British meat exports to the EU could face tariffs of 26% post-Brexit

British meat exports to the EU single market will face sizeable tariffs if the UK fails to negotiate a trade agreement with the European bloc, it has been warned.

Speaking at the London School of Economics on Friday, July 7, figures from the Confederation of British Industry (CBI) outlined the consequences of a “no deal is better than a bad deal” scenario, as repeatedly iterated by UK Prime Minister Theresa May.

CBI Chief Economist, Rain Newton-Smith, explained the UK would face tariffs on 90% of its EU goods exports by value; although the average tariff would be 4%, the penalties for meat exports would be considerably higher at 26%.

Taking an average tariff of 4%, the increase in tariff costs would be up to £6 billion (€6.8 billion) per year – the equivalent of 0.3% of GDP per year.

“This is a partial equilibrium analysis in the parlance of economists. It does not take into account how the economy here in the UK, or in the rest of the EU, would respond, nor does it show what it would mean for some goods,” Newton-Smith said.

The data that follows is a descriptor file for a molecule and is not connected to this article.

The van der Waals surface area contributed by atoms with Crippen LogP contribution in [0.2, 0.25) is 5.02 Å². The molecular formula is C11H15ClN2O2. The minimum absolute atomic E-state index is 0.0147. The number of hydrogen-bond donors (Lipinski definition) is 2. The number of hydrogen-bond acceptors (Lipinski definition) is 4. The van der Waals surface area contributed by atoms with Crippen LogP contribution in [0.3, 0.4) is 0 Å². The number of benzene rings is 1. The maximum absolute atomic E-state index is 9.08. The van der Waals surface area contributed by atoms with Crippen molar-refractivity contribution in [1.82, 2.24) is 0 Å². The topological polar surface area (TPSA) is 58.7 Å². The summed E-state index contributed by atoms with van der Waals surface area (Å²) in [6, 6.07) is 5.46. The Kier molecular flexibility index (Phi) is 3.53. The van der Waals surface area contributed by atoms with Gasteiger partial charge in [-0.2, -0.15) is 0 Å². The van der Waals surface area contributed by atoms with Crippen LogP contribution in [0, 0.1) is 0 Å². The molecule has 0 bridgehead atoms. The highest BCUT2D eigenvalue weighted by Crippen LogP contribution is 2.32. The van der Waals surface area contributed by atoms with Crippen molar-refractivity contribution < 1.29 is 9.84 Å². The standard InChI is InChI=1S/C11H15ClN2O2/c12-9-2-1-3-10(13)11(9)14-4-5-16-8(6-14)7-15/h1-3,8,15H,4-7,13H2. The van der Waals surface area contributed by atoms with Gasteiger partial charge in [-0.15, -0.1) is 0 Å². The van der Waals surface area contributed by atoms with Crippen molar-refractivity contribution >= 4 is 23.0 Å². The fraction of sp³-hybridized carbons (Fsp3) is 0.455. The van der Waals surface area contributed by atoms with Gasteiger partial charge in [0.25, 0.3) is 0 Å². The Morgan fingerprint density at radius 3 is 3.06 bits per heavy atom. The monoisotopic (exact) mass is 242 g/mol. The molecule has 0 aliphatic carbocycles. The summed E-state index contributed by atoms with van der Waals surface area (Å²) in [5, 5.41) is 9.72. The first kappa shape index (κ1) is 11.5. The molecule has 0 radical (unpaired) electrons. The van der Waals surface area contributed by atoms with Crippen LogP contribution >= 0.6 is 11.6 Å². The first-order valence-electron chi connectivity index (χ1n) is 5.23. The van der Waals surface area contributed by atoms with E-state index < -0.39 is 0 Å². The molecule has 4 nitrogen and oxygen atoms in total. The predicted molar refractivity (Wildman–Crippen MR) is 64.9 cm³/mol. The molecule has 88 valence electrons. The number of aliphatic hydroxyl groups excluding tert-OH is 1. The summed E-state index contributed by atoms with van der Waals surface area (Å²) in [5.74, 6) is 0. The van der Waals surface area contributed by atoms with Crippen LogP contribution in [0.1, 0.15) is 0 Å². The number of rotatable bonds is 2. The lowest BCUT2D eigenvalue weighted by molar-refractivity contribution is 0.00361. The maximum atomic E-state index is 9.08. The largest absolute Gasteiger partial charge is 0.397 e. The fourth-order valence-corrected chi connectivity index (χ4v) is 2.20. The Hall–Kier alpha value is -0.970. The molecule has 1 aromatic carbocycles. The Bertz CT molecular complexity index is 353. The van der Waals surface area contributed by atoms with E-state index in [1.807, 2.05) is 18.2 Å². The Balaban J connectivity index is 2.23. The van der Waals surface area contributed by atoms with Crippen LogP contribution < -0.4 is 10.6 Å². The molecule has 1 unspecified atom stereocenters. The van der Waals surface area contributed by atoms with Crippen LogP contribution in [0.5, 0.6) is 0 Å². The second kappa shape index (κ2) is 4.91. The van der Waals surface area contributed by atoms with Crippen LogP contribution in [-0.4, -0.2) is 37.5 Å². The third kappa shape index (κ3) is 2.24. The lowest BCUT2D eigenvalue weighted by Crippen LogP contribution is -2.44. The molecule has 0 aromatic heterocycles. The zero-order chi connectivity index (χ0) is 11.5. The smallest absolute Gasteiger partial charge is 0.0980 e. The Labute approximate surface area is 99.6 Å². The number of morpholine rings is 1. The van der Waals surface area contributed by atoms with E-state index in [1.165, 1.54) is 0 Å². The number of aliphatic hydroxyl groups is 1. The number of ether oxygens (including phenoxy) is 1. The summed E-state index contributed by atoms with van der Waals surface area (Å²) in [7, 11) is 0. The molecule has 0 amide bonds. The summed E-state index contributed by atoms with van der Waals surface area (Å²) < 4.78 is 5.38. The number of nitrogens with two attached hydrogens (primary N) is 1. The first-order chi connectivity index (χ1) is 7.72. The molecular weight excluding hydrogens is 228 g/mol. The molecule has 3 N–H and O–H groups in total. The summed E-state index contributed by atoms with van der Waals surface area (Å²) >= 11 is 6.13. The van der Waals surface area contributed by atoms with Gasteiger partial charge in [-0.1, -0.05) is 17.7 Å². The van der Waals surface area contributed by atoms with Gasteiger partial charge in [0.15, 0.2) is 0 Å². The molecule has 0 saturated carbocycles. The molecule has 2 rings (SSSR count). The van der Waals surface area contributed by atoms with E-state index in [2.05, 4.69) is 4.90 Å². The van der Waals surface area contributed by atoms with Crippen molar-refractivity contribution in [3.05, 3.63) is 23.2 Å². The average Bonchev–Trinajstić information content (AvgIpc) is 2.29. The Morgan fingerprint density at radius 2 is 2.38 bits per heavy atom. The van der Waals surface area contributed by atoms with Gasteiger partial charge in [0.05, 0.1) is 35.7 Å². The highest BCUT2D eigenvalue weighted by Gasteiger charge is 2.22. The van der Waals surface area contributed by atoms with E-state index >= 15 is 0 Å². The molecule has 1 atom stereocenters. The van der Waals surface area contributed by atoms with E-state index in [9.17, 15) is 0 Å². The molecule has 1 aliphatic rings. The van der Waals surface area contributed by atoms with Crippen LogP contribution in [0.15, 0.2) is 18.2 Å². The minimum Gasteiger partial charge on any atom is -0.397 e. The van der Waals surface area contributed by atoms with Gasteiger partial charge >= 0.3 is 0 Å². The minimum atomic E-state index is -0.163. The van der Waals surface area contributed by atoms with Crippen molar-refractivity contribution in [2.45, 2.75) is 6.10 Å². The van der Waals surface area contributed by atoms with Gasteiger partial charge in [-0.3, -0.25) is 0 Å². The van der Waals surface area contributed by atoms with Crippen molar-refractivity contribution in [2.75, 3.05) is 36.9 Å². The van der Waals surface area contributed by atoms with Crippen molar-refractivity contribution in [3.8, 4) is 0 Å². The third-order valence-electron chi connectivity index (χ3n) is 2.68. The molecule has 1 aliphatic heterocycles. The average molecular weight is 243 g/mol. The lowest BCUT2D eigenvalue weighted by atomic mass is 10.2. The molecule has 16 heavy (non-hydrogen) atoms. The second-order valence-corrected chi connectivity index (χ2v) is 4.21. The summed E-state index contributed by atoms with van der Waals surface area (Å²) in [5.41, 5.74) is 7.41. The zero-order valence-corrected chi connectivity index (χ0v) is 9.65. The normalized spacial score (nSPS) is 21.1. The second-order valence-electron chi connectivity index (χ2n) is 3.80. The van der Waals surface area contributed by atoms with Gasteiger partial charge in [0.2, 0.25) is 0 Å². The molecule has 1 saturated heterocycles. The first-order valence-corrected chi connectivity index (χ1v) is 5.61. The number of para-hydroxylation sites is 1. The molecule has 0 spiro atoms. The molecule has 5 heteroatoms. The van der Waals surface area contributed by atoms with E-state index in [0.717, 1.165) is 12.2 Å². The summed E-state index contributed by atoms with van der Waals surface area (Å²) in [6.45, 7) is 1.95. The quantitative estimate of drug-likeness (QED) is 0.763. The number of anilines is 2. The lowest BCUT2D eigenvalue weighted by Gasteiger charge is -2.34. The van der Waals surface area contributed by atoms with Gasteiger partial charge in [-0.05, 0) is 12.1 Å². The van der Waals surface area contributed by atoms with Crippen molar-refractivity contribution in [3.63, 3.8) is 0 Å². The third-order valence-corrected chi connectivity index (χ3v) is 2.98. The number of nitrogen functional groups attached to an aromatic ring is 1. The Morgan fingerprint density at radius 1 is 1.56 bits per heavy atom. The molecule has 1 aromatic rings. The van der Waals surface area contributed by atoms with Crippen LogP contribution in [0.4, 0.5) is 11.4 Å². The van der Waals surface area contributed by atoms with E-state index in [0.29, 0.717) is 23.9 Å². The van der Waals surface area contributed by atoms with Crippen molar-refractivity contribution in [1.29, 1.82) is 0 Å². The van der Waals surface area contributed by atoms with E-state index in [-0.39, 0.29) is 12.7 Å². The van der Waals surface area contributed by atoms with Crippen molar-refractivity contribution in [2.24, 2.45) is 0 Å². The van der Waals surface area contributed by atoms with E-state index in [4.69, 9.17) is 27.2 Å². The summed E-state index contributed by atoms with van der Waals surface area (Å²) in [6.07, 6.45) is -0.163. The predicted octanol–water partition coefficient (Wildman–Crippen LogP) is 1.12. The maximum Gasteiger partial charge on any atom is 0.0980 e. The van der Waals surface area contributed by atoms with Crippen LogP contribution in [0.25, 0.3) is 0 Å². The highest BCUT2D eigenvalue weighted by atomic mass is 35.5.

Some have argued that the weaker exchange rate would offset the cost of tariffs. This is true, but only up to a point.

The CBI is calling for the UK government to negotiate a transitional arrangement that would allow the country to remain in the single market and the customs union until a final deal is reached.

The lobbyists’ Director-General, Carolyn Fairbairn, added: “We should make it on the basis of benefit to firms and prosperity across the continent of Europe. Everyone has this goal at heart. And we urge Brussels to agree.

“Breaking from its mantra that ‘nothing is agreed until everything is agreed’ – for the good of the European economy.”

Meanwhile, the National Farmers’ Union, which represents farmers in England and Wales, reiterated its call for three core principles for trade after Brexit.

These are:
  • Maintaining continued access to the EU single market with minimal tariffs and non-tariff barriers;
  • Basing negotiations on detailed economic assessments and consulting with the industry before offers are exchanged;
  • Ensuring UK farmers are not put at a competitive disadvantage to overseas producers subject to different standards.